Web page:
Rumor confirmed:

The rumor that has been swirling around the district for weeks now has been confirmed: my middle school is being closed at the end of the school year, another victim of the budget crisis and education's poor money management. It's in the poorest neighborhood of the city, and the challenge of how some of these kids are going to get to the next nearest middle school - because transportation is also on the chopping block - is a problem no one seems to be acknowledging. It is truly nothing short of unbelievable what is happening in our school systems: the system is broken and sinking fast. I don't see it getting better without radical change, and with the obstacles to any sort of change being so absurd, I don't understand how that will ever happen.

In happier news, I was semi-able to attend the "Creepy Critters" assembly at my elementary school. Semi-able because I was called out for a child that bit a staff member and broke skin, and a head wound I'd already attempted to bandage that wouldn't stop bleeding. (Head bleeder's mom happened to be chaperoning the assembly. Nothing like having a mom watch your handiwork to make you sweat.) Such is the life of the school nurse.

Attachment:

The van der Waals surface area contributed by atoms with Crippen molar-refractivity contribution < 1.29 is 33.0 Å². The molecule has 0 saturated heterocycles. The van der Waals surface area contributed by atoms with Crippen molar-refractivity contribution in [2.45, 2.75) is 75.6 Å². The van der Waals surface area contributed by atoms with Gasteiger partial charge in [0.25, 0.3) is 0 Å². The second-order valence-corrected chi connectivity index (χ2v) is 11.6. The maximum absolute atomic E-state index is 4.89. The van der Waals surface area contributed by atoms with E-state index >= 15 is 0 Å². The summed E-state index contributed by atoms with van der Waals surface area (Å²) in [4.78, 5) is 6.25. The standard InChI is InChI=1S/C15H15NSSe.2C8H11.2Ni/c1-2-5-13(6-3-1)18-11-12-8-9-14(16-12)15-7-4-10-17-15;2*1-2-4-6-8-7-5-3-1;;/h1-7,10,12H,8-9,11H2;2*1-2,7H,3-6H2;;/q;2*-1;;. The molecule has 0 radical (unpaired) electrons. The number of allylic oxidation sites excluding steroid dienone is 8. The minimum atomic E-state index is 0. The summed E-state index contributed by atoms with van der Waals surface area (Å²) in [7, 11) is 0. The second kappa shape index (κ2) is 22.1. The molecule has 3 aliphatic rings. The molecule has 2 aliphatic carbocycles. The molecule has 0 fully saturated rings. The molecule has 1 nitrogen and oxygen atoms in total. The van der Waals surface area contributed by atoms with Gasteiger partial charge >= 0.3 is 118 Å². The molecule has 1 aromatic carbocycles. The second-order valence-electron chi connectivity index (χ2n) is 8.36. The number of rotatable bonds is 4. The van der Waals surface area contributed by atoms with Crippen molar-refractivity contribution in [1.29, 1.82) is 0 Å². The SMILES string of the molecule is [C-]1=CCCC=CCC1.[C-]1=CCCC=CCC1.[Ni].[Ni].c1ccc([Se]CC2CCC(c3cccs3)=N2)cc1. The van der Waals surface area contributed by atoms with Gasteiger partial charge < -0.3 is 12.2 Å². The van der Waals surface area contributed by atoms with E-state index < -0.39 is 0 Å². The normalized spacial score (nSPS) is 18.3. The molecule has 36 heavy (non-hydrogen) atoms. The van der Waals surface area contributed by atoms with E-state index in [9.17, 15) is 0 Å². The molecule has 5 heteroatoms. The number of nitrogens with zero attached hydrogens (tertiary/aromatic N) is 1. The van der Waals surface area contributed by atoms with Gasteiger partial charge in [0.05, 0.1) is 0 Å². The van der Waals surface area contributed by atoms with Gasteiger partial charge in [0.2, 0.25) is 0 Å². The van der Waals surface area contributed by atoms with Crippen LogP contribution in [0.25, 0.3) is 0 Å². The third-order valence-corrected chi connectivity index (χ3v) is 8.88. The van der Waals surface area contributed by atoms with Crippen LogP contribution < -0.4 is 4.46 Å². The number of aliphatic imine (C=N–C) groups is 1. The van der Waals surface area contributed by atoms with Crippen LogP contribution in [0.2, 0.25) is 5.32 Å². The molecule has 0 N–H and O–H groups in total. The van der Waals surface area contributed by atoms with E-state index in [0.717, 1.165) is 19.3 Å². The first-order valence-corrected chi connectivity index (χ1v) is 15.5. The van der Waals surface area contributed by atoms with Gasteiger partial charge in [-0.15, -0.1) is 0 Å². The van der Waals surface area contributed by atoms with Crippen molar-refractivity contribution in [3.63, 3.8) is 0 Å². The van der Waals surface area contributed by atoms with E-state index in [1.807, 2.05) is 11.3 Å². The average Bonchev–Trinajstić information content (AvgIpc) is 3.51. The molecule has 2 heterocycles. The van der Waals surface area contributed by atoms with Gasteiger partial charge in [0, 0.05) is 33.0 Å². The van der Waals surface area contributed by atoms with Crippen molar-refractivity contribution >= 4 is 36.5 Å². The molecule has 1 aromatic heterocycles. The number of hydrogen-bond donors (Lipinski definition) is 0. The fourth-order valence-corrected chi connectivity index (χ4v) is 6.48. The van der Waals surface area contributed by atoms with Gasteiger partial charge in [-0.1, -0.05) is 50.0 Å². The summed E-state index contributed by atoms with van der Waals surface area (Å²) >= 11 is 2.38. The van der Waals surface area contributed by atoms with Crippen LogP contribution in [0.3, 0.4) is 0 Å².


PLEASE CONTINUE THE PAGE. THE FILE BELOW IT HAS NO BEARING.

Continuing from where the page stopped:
Also, you may have seen the latest "trend" on using in school: hand sanitizer to get drunk. As this story points out, you should really be concerned with the normal liquid form being ingested, because that's probably where it starts. I highly doubt a teenager who has never had alcohol before will start with Purrell. Still, it's not a bad idea to be aware of the trends, may they be gummy bears or tampons soaked in alcohol (seriously, it's a thing), or hand sanitizer.


Case closed.